Liverpool Sound and Vision Rating * * * *
Cast: Don Warrington, Alfred Enoch, Mitos Yerolemou, Pepter Lunkuse, Rakie Ayola, Fraser Ayres, Norman Bowman, Thomas Coombes, Wil Johnson, Debbie Korley, Philip Whitchurch, Mark Springer, Rhys Bevan, Miles Mitchell, Sarah Quist, Sam Glen.
There are times when television isn’t brave enough to stand up to the dictum laid down by the B.B.C. at the beginning of its lengthy life span, to not only entertain and inform but also educate those willing to be edified in something other than endless reality programmes or the often insufferable endless round of celebrities plying their trade on panel games or news items. Yes it sticks the mission statement in many ways but the bravery is truly seen when it puts on its screens a captured live recording from a theatre of one of William Shakespeare’s more complex and lengthy plays.
King Lear is not to every one’s taste, it requires perhaps a greater understanding of one of humanities more complicated emotions, that of ageing and the decline of mental faculties; the scars that are left behind on those who face the weakening of strength in the mind, those that abuse such damage and those who care far too much for the person as they slowly lose their grip on reality, yet it is one that deserves to see, and if the Mohammed of theatre cannot go to the mountain then to television the spectacle must be witnessed.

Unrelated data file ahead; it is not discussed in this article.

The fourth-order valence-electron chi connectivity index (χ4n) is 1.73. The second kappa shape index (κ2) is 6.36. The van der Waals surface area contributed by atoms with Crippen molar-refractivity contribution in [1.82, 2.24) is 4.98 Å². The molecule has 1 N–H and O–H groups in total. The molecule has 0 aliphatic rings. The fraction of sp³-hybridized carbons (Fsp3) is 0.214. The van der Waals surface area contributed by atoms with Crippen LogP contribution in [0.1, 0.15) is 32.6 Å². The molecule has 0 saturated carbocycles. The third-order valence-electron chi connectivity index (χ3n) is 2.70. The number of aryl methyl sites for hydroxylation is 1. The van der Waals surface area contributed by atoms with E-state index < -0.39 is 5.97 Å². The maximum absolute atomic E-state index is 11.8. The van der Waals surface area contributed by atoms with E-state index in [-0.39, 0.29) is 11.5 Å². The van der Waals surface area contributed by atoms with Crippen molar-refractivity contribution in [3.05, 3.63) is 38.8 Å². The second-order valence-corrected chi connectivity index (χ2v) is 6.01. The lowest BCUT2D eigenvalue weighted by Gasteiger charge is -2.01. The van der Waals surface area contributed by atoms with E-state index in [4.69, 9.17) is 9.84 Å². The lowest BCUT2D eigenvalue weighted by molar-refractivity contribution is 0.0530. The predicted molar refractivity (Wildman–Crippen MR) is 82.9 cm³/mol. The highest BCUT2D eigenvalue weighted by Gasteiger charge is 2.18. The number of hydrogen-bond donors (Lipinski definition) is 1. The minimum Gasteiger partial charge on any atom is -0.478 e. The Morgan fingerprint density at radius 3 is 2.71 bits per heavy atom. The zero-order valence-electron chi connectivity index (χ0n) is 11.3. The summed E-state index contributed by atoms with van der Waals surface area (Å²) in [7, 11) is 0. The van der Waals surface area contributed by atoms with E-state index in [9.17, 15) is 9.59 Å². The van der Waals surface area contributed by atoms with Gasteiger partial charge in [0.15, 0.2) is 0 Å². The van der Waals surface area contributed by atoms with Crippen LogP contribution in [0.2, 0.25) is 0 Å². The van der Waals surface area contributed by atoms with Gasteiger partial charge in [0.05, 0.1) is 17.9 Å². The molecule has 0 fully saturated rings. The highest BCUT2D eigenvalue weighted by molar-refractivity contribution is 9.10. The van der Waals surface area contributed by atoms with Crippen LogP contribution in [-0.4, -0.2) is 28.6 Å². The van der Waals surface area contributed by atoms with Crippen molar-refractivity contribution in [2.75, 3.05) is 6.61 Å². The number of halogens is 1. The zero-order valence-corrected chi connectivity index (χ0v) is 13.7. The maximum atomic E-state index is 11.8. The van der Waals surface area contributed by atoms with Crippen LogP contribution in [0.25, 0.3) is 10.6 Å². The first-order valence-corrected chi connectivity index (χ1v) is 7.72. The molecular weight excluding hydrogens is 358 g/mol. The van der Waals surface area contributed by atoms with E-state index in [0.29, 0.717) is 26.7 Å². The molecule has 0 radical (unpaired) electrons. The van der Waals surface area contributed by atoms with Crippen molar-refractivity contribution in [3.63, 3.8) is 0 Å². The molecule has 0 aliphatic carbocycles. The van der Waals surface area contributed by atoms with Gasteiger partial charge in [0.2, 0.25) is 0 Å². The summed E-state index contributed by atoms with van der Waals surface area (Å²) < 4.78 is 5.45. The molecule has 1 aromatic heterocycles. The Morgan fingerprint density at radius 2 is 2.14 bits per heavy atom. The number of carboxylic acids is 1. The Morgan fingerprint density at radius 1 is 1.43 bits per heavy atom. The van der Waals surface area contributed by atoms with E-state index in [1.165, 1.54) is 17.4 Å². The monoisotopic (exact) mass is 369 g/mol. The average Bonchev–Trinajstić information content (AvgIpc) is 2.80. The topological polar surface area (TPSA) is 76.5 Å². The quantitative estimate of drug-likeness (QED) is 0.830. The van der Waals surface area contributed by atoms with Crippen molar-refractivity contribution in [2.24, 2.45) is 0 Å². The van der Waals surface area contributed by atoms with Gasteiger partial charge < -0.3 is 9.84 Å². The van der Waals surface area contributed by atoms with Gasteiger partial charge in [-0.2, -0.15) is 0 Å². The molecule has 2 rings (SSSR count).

Filmed at the Royal Exchange in Manchester, King Lear is notable for its attention to detail but by also embracing the Director’s vision for the starkness of the set and bravery of a largely black cast set in ancient Britain; brave and wonderful, many may have shied away from such a choice but by doing so it would have lost a lot of integrity and intelligent design.
In Don Warrington, the role of King Lear was inspired, earthy, grounded, the confused withering slow mental decay would have been lost but Mr. Warrington brought absolute pathos and human impairment to the part, a majestic performance in one of the hardest outside of Macbeth and Hamlet to capture with the right amount of tragedy attached it.
With Mitos Yerolemou providing the Fool sounding board, the suffering inferred in the mind of the King took on extra gravity, the external personification of childish glee as one reverts back to a young type in the mind was full of smiles but deadly attraction.
With Thomas Coombes adding a colourful interpretation to the role of Oswald, this production of King Lear caught on camera on stage was one of the best performances perhaps seen it years and one that made the brave choice to show it on television a wise and virtuous one.
Ian D. Hall